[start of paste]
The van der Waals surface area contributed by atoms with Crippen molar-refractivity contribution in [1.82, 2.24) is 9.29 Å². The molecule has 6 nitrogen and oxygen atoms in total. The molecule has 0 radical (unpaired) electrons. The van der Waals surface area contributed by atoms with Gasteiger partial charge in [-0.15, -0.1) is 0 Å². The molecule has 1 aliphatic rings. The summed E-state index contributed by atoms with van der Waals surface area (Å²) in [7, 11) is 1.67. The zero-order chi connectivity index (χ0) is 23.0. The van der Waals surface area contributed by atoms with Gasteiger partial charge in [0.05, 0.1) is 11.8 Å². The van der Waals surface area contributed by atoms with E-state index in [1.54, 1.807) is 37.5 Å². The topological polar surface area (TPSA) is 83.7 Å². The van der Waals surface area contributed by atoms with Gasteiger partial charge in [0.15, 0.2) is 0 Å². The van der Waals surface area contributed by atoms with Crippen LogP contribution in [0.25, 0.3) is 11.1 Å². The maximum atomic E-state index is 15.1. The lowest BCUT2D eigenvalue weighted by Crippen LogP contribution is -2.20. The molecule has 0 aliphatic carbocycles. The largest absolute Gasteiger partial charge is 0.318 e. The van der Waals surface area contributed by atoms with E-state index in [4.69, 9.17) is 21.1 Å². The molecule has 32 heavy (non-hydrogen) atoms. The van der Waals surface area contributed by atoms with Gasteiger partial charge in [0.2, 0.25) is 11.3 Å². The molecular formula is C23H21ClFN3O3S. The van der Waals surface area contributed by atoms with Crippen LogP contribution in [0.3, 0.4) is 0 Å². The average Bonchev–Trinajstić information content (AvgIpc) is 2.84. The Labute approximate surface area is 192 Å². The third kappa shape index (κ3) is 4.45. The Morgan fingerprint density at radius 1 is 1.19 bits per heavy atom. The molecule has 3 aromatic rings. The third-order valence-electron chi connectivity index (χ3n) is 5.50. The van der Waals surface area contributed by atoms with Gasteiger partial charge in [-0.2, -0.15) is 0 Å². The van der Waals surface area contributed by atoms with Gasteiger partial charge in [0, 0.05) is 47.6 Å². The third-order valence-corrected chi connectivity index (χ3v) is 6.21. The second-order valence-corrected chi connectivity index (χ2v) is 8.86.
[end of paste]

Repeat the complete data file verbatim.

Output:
The van der Waals surface area contributed by atoms with Crippen molar-refractivity contribution in [1.82, 2.24) is 9.29 Å². The molecule has 6 nitrogen and oxygen atoms in total. The molecule has 0 radical (unpaired) electrons. The van der Waals surface area contributed by atoms with Gasteiger partial charge in [-0.15, -0.1) is 0 Å². The molecule has 1 aliphatic rings. The summed E-state index contributed by atoms with van der Waals surface area (Å²) in [7, 11) is 1.67. The zero-order chi connectivity index (χ0) is 23.0. The van der Waals surface area contributed by atoms with Gasteiger partial charge in [0.05, 0.1) is 11.8 Å². The van der Waals surface area contributed by atoms with E-state index in [1.54, 1.807) is 37.5 Å². The topological polar surface area (TPSA) is 83.7 Å². The van der Waals surface area contributed by atoms with Gasteiger partial charge in [0.15, 0.2) is 0 Å². The van der Waals surface area contributed by atoms with Crippen LogP contribution in [0.25, 0.3) is 11.1 Å². The maximum atomic E-state index is 15.1. The lowest BCUT2D eigenvalue weighted by Crippen LogP contribution is -2.20. The molecule has 0 aliphatic carbocycles. The largest absolute Gasteiger partial charge is 0.318 e. The van der Waals surface area contributed by atoms with E-state index in [4.69, 9.17) is 21.1 Å². The molecule has 32 heavy (non-hydrogen) atoms. The van der Waals surface area contributed by atoms with Gasteiger partial charge in [0.2, 0.25) is 11.3 Å². The molecular formula is C23H21ClFN3O3S. The van der Waals surface area contributed by atoms with Crippen LogP contribution in [0.3, 0.4) is 0 Å². The average Bonchev–Trinajstić information content (AvgIpc) is 2.84. The Labute approximate surface area is 192 Å². The third kappa shape index (κ3) is 4.45. The Morgan fingerprint density at radius 1 is 1.19 bits per heavy atom. The molecule has 3 aromatic rings. The third-order valence-electron chi connectivity index (χ3n) is 5.50. The van der Waals surface area contributed by atoms with Gasteiger partial charge in [-0.2, -0.15) is 0 Å². The van der Waals surface area contributed by atoms with Gasteiger partial charge in [0, 0.05) is 47.6 Å². The third-order valence-corrected chi connectivity index (χ3v) is 6.21. The second-order valence-corrected chi connectivity index (χ2v) is 8.86.